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The word "shrinklette" is used in a book. I could not find its meaning in dictionary or Google. So I think it is not a common word. the original sentence is:

I couldn't tell if they were curious, thirsty-for-knowledge students or garden variety shrinklettes-in-training.

It seems to have a negative connotation. I am interested in knowing what it exactly means.

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    This question does not appear to be about English language and usage within the scope defined in the help center. A handful of mentions of a candidate on Google does not confer wordness. – Edwin Ashworth Jun 10 '17 at 17:52
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The word shrink is often slang for a psychiatrist or clinical psychologist.

shrink:

a clinical psychologist, psychiatrist, or psychotherapist.

In all of the online references to "shrinklette," it seems to refer to someone who is not a professional psychologist, but an amateur. It's possible the author here is questioning whether their students are sincere in desiring to learn and understand psychology, or if they are merely amateurs looking to meet the educational requirements for a job as a clinical psychologist.

I was unable to find the original text on Google books, which would help to clarify whether the term refers to psychologists-in-training or some other field of students.

For instance, I saw several references to "shrinklette" with reference to critics of the controversial family and marriage counselor Dr. Laura Schlessinger.

A few collected uses:

They hate it when the impertinent shrinklette exclaims, “At least a prostitute gets paid!”

Those of you few who knew Dr. Ding when she was but a mere shrinklette in short pants will recall my 1990s-era fascination with the art and life of Frida Kahlo.

The second reference is from a psychology blog referring to a psychologist in their younger days.


A more common term that can be found frequently on blogs and even reputable books is shrinkette.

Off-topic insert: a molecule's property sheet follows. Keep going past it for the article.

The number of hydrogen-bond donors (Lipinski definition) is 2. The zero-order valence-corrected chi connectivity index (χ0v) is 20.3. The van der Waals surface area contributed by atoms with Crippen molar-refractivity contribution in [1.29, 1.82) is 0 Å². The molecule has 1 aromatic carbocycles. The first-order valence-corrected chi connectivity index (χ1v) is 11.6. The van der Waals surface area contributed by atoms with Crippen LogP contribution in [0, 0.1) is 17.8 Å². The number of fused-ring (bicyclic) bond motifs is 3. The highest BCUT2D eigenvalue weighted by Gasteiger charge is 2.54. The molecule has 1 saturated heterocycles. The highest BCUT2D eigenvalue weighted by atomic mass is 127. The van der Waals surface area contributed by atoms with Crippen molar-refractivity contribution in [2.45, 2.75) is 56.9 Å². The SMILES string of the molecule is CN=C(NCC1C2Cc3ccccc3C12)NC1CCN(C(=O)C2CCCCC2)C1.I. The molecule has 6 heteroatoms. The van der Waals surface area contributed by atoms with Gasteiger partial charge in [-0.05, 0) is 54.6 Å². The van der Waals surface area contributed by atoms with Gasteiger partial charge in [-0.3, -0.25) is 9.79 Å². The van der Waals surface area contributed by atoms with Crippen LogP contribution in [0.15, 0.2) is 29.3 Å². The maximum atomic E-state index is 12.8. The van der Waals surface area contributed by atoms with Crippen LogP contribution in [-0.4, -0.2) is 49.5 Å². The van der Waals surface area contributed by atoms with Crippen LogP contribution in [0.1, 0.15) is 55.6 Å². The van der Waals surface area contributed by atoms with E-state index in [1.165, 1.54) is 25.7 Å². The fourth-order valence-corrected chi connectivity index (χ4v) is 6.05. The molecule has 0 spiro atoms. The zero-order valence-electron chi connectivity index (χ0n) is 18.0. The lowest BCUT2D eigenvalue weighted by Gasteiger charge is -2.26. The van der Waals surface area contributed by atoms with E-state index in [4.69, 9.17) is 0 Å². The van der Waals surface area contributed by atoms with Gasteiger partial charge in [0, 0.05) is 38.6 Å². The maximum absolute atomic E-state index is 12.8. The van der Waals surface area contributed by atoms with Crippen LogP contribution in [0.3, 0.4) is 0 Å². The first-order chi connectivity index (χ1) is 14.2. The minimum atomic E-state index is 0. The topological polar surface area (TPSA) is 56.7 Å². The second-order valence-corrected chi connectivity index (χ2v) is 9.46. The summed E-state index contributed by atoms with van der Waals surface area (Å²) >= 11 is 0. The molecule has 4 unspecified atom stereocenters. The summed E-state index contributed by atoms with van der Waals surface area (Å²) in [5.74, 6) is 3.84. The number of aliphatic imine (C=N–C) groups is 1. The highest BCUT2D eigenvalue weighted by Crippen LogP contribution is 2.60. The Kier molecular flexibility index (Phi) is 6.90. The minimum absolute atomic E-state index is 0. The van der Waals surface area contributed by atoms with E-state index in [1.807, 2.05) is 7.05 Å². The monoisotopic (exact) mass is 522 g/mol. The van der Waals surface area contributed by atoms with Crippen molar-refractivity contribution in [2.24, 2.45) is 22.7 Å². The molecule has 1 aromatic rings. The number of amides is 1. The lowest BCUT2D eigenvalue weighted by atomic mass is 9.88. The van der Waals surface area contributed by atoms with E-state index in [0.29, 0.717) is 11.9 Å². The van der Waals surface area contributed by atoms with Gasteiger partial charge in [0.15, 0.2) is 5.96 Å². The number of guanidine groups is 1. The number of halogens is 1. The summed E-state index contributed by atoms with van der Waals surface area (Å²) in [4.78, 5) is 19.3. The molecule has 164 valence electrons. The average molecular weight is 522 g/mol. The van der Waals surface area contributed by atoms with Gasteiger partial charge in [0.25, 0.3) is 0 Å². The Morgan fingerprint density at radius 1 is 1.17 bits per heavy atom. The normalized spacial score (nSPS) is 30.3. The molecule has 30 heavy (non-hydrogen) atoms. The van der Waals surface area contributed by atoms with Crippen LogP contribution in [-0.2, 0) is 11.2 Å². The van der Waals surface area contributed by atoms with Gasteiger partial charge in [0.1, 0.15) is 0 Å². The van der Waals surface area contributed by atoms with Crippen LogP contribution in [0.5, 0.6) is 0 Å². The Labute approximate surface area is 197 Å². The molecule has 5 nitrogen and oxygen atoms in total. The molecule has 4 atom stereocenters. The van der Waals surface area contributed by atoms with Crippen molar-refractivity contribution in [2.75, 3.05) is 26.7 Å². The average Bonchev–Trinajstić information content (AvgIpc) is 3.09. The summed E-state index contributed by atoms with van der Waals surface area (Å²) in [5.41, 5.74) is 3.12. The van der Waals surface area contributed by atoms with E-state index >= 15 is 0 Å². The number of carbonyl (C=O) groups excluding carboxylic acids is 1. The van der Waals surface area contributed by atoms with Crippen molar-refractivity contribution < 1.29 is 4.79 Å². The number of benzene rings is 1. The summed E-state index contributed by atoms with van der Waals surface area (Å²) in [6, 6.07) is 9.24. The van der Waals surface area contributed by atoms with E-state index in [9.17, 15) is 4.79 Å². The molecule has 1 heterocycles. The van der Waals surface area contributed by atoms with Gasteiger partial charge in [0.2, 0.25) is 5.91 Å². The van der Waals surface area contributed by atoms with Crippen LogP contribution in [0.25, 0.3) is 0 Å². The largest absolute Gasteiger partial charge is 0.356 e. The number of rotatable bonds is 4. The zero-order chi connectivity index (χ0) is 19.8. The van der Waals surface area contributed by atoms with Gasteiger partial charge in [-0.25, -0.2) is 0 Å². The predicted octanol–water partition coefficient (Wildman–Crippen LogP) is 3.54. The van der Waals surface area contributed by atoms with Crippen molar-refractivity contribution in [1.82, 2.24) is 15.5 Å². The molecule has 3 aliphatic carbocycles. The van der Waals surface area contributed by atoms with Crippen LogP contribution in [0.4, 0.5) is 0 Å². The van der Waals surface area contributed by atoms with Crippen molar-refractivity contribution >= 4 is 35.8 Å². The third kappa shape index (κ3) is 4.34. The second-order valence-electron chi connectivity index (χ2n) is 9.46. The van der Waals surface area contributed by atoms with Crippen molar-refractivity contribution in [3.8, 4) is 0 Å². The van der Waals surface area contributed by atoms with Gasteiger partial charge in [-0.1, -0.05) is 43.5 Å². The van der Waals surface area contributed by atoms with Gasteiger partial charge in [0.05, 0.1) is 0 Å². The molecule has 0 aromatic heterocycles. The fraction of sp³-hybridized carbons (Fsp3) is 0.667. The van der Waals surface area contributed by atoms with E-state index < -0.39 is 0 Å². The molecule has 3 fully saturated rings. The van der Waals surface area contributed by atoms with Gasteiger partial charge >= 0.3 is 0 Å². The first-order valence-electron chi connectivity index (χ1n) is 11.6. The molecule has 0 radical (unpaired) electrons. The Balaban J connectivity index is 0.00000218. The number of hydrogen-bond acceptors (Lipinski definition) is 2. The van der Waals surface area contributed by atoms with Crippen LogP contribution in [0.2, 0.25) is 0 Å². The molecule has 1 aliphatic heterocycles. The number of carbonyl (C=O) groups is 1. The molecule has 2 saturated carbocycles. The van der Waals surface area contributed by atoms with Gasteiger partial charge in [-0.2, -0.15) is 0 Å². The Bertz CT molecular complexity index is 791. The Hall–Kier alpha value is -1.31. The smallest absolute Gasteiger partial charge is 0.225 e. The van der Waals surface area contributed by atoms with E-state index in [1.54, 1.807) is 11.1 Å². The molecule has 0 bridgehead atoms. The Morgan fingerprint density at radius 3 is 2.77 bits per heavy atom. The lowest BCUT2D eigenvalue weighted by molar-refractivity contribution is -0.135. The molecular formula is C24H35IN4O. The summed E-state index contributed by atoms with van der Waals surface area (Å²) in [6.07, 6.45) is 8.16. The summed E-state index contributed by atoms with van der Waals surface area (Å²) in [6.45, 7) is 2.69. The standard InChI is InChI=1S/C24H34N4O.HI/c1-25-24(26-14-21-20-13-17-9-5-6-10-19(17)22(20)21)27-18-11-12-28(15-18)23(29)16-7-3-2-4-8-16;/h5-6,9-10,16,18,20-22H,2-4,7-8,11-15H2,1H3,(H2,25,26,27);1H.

Here is an example from Beyond Anne Frank: Hidden Children and Postwar Families in Holland by Diane L. Wolf:

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So it seems to be a combination of shrink and the suffix -ette, which OED describes as:

1 a. Forming nouns denoting small or brief examples of the thing denoted by the first element, as diskette n., essayette n., kitchenette n., towelette n., etc.

  • Excellent! That is exactly right. the context is a psychiatric ward and the author is talking about psychotherapists. – Heshin Jun 10 '17 at 18:51
  • @RaceYouAnytime I was thinking of "shrinking violet" till I read your post. Spot on! – Robin Hamilton Jun 10 '17 at 20:11
  • The earliest occurrence seems to be in the film Sleepless in Seattle (1993). Currently, there are 639 raw hits in google books (in the form "shrinkette"). While not all 639 examples will be relevant, this suggests that there is already a pretty widespread distribution of the term in a range of printed texts. The Oxford Reference Guide to English Morphology (p. 243) uses it as an example of the "-ette" suffix. – Robin Hamilton Jun 10 '17 at 23:18
  • shrinkette seems to be the accepted version of the term. "shrinklette" has 9 hits in google books -- and two of those are from George Eliot! -- so would seem clearly to be either a mistake for "shrinkette" (coined from "shrink" [a psychiatrist] + "-ette") or a ghost. – Robin Hamilton Jun 10 '17 at 23:49

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